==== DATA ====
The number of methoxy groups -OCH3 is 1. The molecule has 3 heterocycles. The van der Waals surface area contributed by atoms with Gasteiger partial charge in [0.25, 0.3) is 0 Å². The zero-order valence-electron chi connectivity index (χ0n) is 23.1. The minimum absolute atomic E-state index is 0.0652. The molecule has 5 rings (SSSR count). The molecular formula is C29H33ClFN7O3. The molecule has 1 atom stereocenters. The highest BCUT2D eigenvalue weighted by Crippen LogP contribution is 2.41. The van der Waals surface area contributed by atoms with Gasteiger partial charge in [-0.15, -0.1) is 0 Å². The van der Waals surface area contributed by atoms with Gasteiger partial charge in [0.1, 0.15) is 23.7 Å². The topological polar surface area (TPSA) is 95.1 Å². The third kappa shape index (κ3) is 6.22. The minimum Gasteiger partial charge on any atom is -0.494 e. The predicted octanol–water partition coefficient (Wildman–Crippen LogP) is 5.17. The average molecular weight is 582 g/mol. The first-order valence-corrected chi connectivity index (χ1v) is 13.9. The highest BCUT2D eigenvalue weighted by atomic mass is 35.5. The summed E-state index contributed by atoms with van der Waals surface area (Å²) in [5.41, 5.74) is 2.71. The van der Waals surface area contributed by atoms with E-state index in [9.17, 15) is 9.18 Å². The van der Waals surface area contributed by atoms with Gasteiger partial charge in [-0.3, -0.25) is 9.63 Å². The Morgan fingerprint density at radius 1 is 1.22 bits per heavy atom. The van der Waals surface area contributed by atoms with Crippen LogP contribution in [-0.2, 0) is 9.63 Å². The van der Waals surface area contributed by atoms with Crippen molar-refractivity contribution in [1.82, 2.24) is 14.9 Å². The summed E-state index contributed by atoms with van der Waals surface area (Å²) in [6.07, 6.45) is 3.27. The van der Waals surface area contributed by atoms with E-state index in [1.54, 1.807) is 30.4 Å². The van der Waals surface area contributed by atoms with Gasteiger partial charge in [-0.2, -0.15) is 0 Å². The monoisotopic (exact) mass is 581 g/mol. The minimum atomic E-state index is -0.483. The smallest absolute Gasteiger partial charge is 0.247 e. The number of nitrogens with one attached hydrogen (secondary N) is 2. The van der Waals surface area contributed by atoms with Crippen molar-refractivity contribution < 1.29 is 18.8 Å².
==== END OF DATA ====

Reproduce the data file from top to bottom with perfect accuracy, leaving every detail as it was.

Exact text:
The number of methoxy groups -OCH3 is 1. The molecule has 3 heterocycles. The van der Waals surface area contributed by atoms with Gasteiger partial charge in [0.25, 0.3) is 0 Å². The zero-order valence-electron chi connectivity index (χ0n) is 23.1. The minimum absolute atomic E-state index is 0.0652. The molecule has 5 rings (SSSR count). The molecular formula is C29H33ClFN7O3. The molecule has 1 atom stereocenters. The highest BCUT2D eigenvalue weighted by Crippen LogP contribution is 2.41. The van der Waals surface area contributed by atoms with Gasteiger partial charge in [-0.15, -0.1) is 0 Å². The van der Waals surface area contributed by atoms with Gasteiger partial charge in [0.1, 0.15) is 23.7 Å². The topological polar surface area (TPSA) is 95.1 Å². The third kappa shape index (κ3) is 6.22. The minimum Gasteiger partial charge on any atom is -0.494 e. The predicted octanol–water partition coefficient (Wildman–Crippen LogP) is 5.17. The average molecular weight is 582 g/mol. The first-order valence-corrected chi connectivity index (χ1v) is 13.9. The highest BCUT2D eigenvalue weighted by atomic mass is 35.5. The summed E-state index contributed by atoms with van der Waals surface area (Å²) in [5.41, 5.74) is 2.71. The van der Waals surface area contributed by atoms with E-state index in [9.17, 15) is 9.18 Å². The van der Waals surface area contributed by atoms with Gasteiger partial charge in [-0.3, -0.25) is 9.63 Å². The Morgan fingerprint density at radius 1 is 1.22 bits per heavy atom. The van der Waals surface area contributed by atoms with Crippen LogP contribution in [-0.2, 0) is 9.63 Å². The van der Waals surface area contributed by atoms with Crippen molar-refractivity contribution in [1.82, 2.24) is 14.9 Å². The summed E-state index contributed by atoms with van der Waals surface area (Å²) in [6.07, 6.45) is 3.27. The van der Waals surface area contributed by atoms with E-state index in [1.54, 1.807) is 30.4 Å². The van der Waals surface area contributed by atoms with Gasteiger partial charge in [-0.2, -0.15) is 0 Å². The monoisotopic (exact) mass is 581 g/mol. The minimum atomic E-state index is -0.483. The smallest absolute Gasteiger partial charge is 0.247 e. The number of nitrogens with one attached hydrogen (secondary N) is 2. The van der Waals surface area contributed by atoms with Crippen molar-refractivity contribution < 1.29 is 18.8 Å².